Dr.P-JFK-visit-2“I’ve been very fortunate because I’ve been lucky enough to meet some really phenomenal people in my life professionally who have given me the time and opportunity to learn from them and allow me to branch out of my comfort zone and learn more things,” she recalls. “I’ve been in such a very good position all my life that I don’t really call what I do work. It’s a passion and something that I really feel that if I have an opportunity to work with that principal and teachers and giving them the tools that they need to be successful, then walking through the schools and seeing what our kids can do and teachers are able to do is priceless.”

Even though Prendergast’s appointment as Great Neck Superintendent was officially in July, she’d spent the months before and after that coming around and familiarizing herself with the lay of the land and getting to know district staff and parent groups so they could get a better sense of who she is. And while she has an enormous task ahead of her in terms of maintaining Great Neck Public Schools’ reputation for educational excellence, Prendergast is very humble in her approach to her appointment.

Dr.P-JFK-visit-4“What I’ve said to folks every time I’ve spoken to them is that I know the reputation of this district. The history and traditions occurred because great people were leading this community and great people were leading the buildings. And this district has done a phenomenal job of putting the right people in the classrooms. So it’s not about me coming in with my goals. It’s never been about me. It’s about what can I bring to the folks and the various constituency groups in this community to continue to build on the successes that are already in place,” she says. “You have to honor the past and respect those traditions but still move forward and look toward the future. I’ve started attending as many PTA meetings as I can, open house events and I’m spending a lot of time in the buildings, just walking around. Introducing myself and having people become more familiar with who I am as a person and to give them a sense that my role is to be their superintendent. I am your superintendent. What is it that I need to be able to do to support you and this community? I think the goals we’ll identify will be determined collectively because it’ll never be about my goals moving forward.”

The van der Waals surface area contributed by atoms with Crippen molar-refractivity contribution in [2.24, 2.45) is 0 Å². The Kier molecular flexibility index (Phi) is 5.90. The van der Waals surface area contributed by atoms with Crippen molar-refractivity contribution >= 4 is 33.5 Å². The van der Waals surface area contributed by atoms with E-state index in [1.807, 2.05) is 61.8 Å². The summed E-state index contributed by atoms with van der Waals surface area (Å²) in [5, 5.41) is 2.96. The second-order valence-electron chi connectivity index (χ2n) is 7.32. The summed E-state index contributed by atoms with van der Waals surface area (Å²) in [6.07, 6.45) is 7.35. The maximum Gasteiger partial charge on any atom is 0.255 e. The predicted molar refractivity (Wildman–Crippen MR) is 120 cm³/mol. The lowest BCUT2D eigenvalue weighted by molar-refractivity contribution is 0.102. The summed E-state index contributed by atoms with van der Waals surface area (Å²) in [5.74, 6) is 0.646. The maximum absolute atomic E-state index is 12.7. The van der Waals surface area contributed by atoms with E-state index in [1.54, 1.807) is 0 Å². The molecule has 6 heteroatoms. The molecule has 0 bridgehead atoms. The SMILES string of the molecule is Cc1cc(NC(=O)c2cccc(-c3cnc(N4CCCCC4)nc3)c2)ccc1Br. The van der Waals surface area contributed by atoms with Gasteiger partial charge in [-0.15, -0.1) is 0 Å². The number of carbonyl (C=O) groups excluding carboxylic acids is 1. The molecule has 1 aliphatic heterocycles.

Prendergast minces no words in relaying the pride she has in being allowed the privilege to steer the educational ship that is the Great Neck Public School District.

“The beauty of being here is that education is valued and it’s a priority. I’ve met with a few different PTAs already, but I hear that reoccurring message. Parents are here and want to support schools, they want their children to receive that top-notch education and they’re proud to say that they live in Great Neck and I want to ensure that they can continue to feel that way,” she says. “And that they can feel comfortable knowing that their children are going to receive a phenomenal experience and that as a child progresses, K through 12, regardless of whatever issues may arise, that the supports are here and that our priorities here are about enhancing opportunities for the kids, whether it’s in or outside of the classroom.”